In New York State alone, since 2012, the number of breweries has increased more than 100% to 207 breweries. The number of distilleries has grown to 87 and wineries to over 400. Schumer said the growth in the industry TTB regulates has stretched the federal agency to its limits and has led to huge backlogs in bond, permit and recipe applications companies need to get off the grown or expand. Schumer said if TTB had enough inspectors they would have been able to see Black Button had filed for a new bond already, and should not be at risk of having their operations closed. Schumer said this kind of red tape and bureaucracy could cause businesses like Black Button, which are looking to expand, play by the rules and create jobs, to lose a substantial amount of profits. Schumer said this lack of federal inspectors could therefore thwart business growth across New York in this burgeoning industry and can be solved with more federal funding directed at hiring inspectors for approvals and auditing as well as enforcement activities. Today, Schumer is also sending a letter to TTB Administrator John Manfreda to expedite consideration and approval of Black Button's pending approvals in order to move forward with its expansion this summer.
A copy of Senator Schumer’s initial letter to federal appropriators and his letter to TTB Administrator Mangefrida on behalf of Black Button appears below:
Dear Chairman Boozman and Ranking Member Coons:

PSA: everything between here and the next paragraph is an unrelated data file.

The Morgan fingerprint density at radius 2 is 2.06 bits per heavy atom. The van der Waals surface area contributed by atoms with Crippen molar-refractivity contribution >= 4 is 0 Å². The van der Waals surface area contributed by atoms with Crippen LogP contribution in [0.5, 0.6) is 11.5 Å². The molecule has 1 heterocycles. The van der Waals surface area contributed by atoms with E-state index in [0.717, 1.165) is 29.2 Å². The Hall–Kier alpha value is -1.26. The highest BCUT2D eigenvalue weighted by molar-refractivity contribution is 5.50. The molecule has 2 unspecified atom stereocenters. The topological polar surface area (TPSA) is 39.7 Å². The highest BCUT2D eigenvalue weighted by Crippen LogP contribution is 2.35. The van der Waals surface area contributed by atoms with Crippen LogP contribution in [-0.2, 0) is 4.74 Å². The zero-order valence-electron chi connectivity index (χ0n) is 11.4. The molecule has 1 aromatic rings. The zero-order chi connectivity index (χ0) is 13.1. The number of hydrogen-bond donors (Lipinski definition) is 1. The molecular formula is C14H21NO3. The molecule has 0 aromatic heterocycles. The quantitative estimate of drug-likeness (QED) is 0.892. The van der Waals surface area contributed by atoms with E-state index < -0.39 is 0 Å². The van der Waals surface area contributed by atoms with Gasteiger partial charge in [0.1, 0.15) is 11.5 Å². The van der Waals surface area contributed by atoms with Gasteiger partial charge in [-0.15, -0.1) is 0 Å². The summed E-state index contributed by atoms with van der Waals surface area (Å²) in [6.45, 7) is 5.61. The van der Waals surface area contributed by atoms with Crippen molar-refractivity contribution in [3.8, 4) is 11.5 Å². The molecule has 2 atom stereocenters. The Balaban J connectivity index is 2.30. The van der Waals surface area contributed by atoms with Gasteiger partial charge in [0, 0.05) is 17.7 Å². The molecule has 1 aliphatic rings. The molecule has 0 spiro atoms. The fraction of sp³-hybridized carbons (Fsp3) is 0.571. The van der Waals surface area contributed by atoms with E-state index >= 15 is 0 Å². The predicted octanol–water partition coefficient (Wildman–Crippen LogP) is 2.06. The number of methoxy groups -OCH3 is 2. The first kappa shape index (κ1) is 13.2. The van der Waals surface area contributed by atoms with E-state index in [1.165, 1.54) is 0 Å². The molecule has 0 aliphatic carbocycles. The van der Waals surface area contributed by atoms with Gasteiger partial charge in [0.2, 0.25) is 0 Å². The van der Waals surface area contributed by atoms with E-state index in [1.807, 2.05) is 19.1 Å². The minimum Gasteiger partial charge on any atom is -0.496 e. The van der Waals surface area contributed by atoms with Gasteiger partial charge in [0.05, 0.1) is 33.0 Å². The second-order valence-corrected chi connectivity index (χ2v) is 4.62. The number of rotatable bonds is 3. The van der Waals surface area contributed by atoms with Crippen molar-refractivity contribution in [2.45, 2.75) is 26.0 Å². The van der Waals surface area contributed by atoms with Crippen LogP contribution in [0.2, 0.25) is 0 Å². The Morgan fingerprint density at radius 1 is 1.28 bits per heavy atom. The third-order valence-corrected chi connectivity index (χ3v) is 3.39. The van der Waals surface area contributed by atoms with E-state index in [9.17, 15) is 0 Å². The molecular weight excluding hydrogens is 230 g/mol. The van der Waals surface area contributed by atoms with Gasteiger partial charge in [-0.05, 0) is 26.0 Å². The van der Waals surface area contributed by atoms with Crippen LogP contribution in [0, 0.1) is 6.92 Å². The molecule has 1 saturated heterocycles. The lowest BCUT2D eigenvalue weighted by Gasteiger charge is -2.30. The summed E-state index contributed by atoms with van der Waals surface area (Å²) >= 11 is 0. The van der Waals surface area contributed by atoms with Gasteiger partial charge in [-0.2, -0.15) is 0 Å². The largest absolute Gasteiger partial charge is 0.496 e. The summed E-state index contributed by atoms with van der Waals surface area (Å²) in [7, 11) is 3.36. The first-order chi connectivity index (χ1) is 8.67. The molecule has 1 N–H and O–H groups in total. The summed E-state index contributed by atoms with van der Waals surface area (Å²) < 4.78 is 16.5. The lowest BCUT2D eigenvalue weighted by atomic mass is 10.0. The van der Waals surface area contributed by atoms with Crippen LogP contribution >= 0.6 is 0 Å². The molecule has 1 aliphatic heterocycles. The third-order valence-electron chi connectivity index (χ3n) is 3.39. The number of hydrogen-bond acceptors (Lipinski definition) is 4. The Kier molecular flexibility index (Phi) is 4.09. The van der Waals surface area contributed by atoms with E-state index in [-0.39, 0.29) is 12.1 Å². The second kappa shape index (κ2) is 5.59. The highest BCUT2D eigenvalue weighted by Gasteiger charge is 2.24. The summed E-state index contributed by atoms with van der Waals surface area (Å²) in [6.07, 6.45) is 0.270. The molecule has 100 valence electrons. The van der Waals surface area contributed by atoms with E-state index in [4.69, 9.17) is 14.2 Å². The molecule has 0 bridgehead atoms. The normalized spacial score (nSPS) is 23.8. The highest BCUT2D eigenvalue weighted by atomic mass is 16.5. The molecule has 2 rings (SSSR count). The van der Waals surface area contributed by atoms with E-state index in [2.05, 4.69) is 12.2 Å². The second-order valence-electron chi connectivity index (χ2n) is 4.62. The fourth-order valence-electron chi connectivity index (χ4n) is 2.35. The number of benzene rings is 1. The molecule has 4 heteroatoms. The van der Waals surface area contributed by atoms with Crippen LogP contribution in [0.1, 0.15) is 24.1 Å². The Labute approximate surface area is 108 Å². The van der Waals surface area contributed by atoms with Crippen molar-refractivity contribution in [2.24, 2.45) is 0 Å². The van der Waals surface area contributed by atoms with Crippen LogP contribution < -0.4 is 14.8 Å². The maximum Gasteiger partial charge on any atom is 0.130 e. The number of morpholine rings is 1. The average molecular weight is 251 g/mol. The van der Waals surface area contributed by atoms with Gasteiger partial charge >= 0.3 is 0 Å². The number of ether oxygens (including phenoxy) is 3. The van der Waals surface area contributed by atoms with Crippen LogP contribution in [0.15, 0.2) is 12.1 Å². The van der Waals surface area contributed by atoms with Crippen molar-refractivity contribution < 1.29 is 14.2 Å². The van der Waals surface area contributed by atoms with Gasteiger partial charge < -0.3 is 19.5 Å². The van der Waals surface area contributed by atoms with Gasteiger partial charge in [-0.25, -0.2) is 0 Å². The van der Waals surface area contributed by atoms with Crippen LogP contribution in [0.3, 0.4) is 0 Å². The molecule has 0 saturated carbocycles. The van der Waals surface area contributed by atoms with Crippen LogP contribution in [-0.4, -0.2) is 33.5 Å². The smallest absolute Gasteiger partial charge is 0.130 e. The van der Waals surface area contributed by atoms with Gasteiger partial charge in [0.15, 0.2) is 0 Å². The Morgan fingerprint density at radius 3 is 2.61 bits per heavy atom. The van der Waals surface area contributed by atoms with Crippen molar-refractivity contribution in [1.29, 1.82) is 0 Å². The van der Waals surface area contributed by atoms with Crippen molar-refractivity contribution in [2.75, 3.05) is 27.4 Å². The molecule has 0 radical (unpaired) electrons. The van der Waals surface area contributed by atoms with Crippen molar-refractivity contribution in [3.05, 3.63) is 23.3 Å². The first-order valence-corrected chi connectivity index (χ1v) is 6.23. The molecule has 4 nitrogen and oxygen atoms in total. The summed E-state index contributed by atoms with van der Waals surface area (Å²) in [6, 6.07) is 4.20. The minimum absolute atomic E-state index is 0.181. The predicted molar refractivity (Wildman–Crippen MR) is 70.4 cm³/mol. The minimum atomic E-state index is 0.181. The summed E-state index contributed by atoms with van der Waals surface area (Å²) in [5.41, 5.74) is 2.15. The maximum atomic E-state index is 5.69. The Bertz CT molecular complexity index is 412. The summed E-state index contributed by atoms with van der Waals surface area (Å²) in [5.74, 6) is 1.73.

As you move forward with the Fiscal Year 2016 Financial Services and General Government Appropriations bill, we respectfully request that you provide funding of $106,439,000 for the Alcohol and Tobacco and Tax and Trade Bureau (TTB) for FY2016. This would be a $5 million increase above the Administration’s FY2016 request. The additional $5 million should be direct appropriations for enforcement activities under the Federal Alcohol Administration (FAA) Act.
TTB’s inadequate funding has resulted in a dramatic increase in the average processing time for permits, formulas and bonds. The timely approval of products and operations is needed for the many wineries, breweries and distilleries attempting to expand or begin production. TTB is responsible for efficiently reviewing over 100,000 labels and thousands of permits and formulas each year. However, as of March 2015, the average processing time for a brewery’s permit to operate was 115 days and similar backlogs exist throughout the agency. These delays cause real and opportunity-cost loss to producers in New York and across the country, many of which are small family owned businesses with limited financial resources, which support good-paying, local jobs.